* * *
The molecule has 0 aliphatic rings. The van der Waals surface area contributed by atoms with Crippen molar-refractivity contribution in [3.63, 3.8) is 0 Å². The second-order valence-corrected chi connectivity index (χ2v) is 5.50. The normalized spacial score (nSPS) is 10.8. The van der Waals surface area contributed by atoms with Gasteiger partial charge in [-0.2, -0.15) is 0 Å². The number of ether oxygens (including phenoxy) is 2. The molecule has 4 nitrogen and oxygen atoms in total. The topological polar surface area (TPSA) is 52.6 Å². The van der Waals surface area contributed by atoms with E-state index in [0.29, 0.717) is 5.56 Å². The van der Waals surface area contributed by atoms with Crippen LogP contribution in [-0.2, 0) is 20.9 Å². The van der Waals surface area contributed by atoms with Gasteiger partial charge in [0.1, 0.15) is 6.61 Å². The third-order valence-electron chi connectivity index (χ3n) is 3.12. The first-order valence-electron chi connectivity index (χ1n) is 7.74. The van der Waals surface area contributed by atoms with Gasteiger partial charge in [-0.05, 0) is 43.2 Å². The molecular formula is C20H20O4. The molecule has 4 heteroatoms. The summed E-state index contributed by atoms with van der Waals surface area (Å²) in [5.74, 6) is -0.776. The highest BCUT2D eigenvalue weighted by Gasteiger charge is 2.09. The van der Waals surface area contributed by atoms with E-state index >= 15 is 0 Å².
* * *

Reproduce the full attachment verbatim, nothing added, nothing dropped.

The molecule has 0 aliphatic rings. The van der Waals surface area contributed by atoms with Crippen molar-refractivity contribution in [3.63, 3.8) is 0 Å². The second-order valence-corrected chi connectivity index (χ2v) is 5.50. The normalized spacial score (nSPS) is 10.8. The van der Waals surface area contributed by atoms with Gasteiger partial charge in [-0.2, -0.15) is 0 Å². The number of ether oxygens (including phenoxy) is 2. The molecule has 4 nitrogen and oxygen atoms in total. The topological polar surface area (TPSA) is 52.6 Å². The van der Waals surface area contributed by atoms with E-state index in [0.29, 0.717) is 5.56 Å². The van der Waals surface area contributed by atoms with Crippen LogP contribution in [-0.2, 0) is 20.9 Å². The van der Waals surface area contributed by atoms with Gasteiger partial charge in [0.1, 0.15) is 6.61 Å². The third-order valence-electron chi connectivity index (χ3n) is 3.12. The first-order valence-electron chi connectivity index (χ1n) is 7.74. The van der Waals surface area contributed by atoms with Gasteiger partial charge in [-0.05, 0) is 43.2 Å². The molecular formula is C20H20O4. The molecule has 4 heteroatoms. The summed E-state index contributed by atoms with van der Waals surface area (Å²) in [5.74, 6) is -0.776. The highest BCUT2D eigenvalue weighted by Gasteiger charge is 2.09. The van der Waals surface area contributed by atoms with E-state index >= 15 is 0 Å².